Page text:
Tag Archives: American Southern Accents

Urban Southern English

A reader wrote me recently with a question about his “fading” Southern accent: I am a native, fourth generation Georgian who has lived in Roanoke, Virginia for two years. Before then I spent three years in Austin, Texas; two in … Continue reading

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Faulkner, Joyce, and Regional Modernism

I most associate literary modernism with Joyce and Faulkner, writers who pushed literature’s boundaries further than they had, and perhaps have since, been pushed. Both explored non-standard grammar and syntax, so it’s no coincidence that they were master “dialect writers.” That … Continue reading

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Posted in Miscellaneous Accents and Dialects | Tagged , | 3 Comments

Regionally “Corrupted” Names

Rebecca Skloot’s The Immortal Life of Henrietta Lacks details the real life of a poor woman from rural Virginia whose cancer cells became an important tool for medical innovation. The titular woman hailed from a tiny, impoverished Southern town, which prompts … Continue reading

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Regional African-American Accents

Annie Minoff has written a fascinating, in-depth piece on African American English over at WBEZ in Chicago. It’s worth reading in its entirety, but the main thrust of the article is that within African-American English one can find numerous regional … Continue reading

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Where Does “The South” Begin?

Yesterday I crossed the border from Pennsylvania to Maryland, and was greeted by a road sign for “The Mason-Dixon Line,” the historical demarcation between the American North and South. It’s a misleading distinction from a linguistic perspective, because one does … Continue reading

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Posted in American English | Tagged , | 27 Comments

“You is Smart:” Dialect Gripes About “The Help”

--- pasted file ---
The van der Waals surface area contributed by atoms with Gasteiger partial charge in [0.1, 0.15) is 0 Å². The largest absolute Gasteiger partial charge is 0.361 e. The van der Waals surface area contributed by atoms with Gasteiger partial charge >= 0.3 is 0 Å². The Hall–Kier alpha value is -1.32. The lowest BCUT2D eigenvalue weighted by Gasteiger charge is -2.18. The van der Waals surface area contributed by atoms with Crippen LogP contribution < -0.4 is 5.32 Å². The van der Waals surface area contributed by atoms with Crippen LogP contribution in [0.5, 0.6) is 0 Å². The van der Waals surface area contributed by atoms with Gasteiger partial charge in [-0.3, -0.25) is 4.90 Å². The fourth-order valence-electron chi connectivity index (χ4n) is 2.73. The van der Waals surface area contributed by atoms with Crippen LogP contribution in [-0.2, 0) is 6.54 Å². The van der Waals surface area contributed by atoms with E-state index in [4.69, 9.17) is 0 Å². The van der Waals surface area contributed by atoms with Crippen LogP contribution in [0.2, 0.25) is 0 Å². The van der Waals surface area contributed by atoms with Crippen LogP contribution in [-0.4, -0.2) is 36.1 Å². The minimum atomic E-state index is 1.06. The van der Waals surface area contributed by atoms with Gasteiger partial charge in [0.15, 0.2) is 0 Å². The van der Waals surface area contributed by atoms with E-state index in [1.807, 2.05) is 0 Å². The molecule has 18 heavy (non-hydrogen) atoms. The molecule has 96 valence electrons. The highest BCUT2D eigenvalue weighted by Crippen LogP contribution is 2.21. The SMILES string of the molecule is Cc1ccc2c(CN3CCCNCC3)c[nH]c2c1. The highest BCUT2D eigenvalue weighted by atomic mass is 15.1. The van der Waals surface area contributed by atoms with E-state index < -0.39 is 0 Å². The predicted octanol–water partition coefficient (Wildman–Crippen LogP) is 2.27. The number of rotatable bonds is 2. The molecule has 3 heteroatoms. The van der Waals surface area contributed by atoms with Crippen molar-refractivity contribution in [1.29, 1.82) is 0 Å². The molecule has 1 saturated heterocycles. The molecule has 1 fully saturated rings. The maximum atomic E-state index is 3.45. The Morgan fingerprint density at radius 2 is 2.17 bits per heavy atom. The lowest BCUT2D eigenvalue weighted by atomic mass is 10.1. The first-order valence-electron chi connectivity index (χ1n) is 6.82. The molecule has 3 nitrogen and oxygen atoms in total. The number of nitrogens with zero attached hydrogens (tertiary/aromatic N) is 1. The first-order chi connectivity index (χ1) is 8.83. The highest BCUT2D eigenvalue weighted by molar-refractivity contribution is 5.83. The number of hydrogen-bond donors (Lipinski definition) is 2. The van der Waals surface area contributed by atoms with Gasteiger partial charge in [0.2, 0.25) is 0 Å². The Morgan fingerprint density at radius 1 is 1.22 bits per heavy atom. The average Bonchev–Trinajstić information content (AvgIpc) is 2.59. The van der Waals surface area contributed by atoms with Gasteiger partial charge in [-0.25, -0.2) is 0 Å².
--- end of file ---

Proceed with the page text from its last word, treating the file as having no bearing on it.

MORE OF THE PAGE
The other day, a Twitter pal mentioned a certain discomfort while reading Kathryn Stockett’s The Help. Apropos of this blog, it seems there are a number of complaints about the author’s (arguably) shaky command of African American Vernacular English, a … Continue reading

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‘Hey!’ and its Variants

The word ‘hey’ has been around for a good thousand years or so (probably more). A remarkably versatile little word, it can be used in American English in any number of contexts. For example, to express annoyance: “Hey! Stop doing … Continue reading

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Posted in Miscellaneous Accents and Dialects | Tagged , , , | 19 Comments

Nasal Vowels

In French, the /n/ at the end of words like ‘garcon,’ ‘mon,’ and ‘Americain’ is typically  unpronounced.  Instead, the vowel before ‘n’ is nasalized, while dropping ‘n’ itself. How does one ‘nasalize’ a vowel, exactly? It’s fairly simple. The speaker … Continue reading

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Posted in English Phonetics | Tagged , | 11 Comments

The Mississippi Accent in 1893

I recently stumbled upon a remarkable 1893 tome on Google Books entitled Some peculiarities of speech in Mississippi by the delightfully-named Hubert Anthony Shands.  A glossary of words native to the dialect(s) of that state, the book opens with a detailed … Continue reading

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Posted in American English | Tagged , | 17 Comments

Do Southerners Speak Slowly?

One of the most commonly held assumptions about American accents is one with arguably negative connotations.  That would be the pernicious rumor that Southern people speak ‘slower’ than Northerners.  I put this assumption in quotation marks, of course, because it … Continue reading

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Posted in American English | Tagged , , | 12 Comments